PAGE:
This case study uses methods outlined in my blog post, The Ultimate Guide to Properly Tracking PDF Files and Presenting the Collected Data.

To illustrate a case, a few months ago we started to provide services for a Multi Million Dollar High Tech Company ( for privacy purposes, we will call them “B2B-High-Tech”. This start up company had a great product with enormous potential. Their website had a few URL’s, a small blog section, and highly valuable white papers in the PDF form.

Organic traffic was decent and the site mostly attracting visitors via branded key phrases. Most of such visitors were looking for product description, documentation on performance, and how products compared to competitors in the industry. The answers to these questions were in white paper documents in PDF format and scattered around their website.

The Problem

There was no tracking on these PDF’s, so senior management had no idea how the PDF files were performing. They weren’t sure if they were serving any purpose to web visitors or if they were being downloaded at all.

Because of that we started designing a complete reporting platform so Senior Management would have access to PDF data easily and provide valuable clues on what was going on.

Actions Performed

First, with Google Analytics in place, we implemented Google Tag Manager and made sure the pages with PDF files links in them had the correct container script.

Google tag manager

The second step was to create the PDF events needed to enable reporting. Thus, using the Tag Manager platform, we created one trigger:

Tag manager trigger

After creating the trigger that enables to track clicks to a PDF file in any page, we created the Tag to send the right information to Google Analytics reports via Events:

Configure the Trigger to Track Clicks

With the above Tag Manager configuration, the data started to flow to Google Analytics where we then created a PDF goal to track activity and performance of PDF files and campaigns.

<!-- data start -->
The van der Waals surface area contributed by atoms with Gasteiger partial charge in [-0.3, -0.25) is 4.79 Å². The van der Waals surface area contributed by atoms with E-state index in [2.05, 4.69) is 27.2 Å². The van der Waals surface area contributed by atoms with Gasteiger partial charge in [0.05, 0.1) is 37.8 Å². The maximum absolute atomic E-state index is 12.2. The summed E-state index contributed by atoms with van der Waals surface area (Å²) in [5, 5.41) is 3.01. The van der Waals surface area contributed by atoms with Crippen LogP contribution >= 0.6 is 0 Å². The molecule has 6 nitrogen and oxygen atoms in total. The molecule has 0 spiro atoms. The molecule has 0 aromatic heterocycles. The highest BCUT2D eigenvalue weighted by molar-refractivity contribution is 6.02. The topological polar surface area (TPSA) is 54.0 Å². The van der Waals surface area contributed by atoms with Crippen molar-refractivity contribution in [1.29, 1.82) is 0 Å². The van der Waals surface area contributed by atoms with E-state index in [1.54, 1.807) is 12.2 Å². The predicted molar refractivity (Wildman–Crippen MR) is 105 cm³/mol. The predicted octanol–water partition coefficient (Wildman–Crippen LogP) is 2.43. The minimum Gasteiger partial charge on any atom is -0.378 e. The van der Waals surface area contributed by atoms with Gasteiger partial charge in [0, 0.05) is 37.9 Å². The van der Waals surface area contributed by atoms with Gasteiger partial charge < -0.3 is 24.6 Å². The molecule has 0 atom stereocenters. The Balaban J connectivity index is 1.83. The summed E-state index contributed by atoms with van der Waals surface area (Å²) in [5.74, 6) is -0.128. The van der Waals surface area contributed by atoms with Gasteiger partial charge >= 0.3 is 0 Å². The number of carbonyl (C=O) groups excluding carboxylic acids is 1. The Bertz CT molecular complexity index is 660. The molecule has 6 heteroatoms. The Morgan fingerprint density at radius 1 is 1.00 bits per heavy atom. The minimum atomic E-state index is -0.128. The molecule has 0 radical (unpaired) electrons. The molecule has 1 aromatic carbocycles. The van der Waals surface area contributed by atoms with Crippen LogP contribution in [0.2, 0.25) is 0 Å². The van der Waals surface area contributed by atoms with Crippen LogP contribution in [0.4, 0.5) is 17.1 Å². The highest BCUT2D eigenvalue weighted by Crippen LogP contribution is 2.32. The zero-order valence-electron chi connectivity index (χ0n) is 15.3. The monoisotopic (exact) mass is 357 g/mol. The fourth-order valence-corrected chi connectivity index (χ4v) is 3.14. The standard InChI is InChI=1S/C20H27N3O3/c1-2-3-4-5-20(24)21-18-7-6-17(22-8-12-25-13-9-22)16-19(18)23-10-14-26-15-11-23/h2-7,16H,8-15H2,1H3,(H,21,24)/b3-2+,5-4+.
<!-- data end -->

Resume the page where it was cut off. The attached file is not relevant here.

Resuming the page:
tag manager configuration

The above Tag Manager configuration enabled Google Analytics to start collecting PDF data. After a while we decided to create a dashboard so Senior Operatives would have easy access to data.

To tailor the report to our specific needs, we decided to use Google API to harvest the information. Using Google spreadsheet, available via Google Drive, and handy Add-ons, we configured the spreadsheet to harvest the data we needed.

To do this, we spent time creating the appropriate configuration for each specific report we need to build. As an example, in order to obtain the number of PDF downloads for November 2015, we created this configuration with the required Metric, dimension and filters to generate the November 2015 PDF events organized from most popular to less popular.

Report 1

Here is another configuration, this time capturing the Goals data:

Report 2

After creating all the configurations needed and running the reports, we had lots of raw data to work with. At this point, the challenge was to present the data in a way that would be easily accessible and digested by our Client’s Senior Executives.

To do that, we took advantage of Google Sites. In the Google Spreadsheets, we created charts and tables and then converted them to iframes which code can easily be embed in any html site. The result was a neat one page dashboard with all the charts and tables describing the following:

  1. Organic vs. Non-Organic PDF file Downloads per month.
  2. Monthly number of PDF Downloads and percent change based on the # of Goals achieved ( increase or decrease )
  3. Monthly PDF Goal conversion rate and percent change ( increase or decrease )
  4. Most Popular PDF file Downloads, weekly or monthly, compared to previous time period.

As examples, and taking the data harvested thanks to the configuration for November PDF files mentioned above, the dashboard was updated with the following:

Dashboard 1

Dashboard 2

Dashboard 3

Dashboard 4

All the above charts and tables, plus others, were inserted in a Google Site page, via embed iframes, and presented to the client as a Google Sites URL. As the access is restricted, new users either from the client side or ours are added just by sending an email invitation. . The data is protected and can be easily shared and accessed by all parties in the email list.

Results

The end result was client satisfaction. Now they have an idea of what is going on with the PDF files and campaigns, and can easily access the detailed report online just by clicking a link, without having to access google Analytics and spend ours figuring out where the PDF file stats are.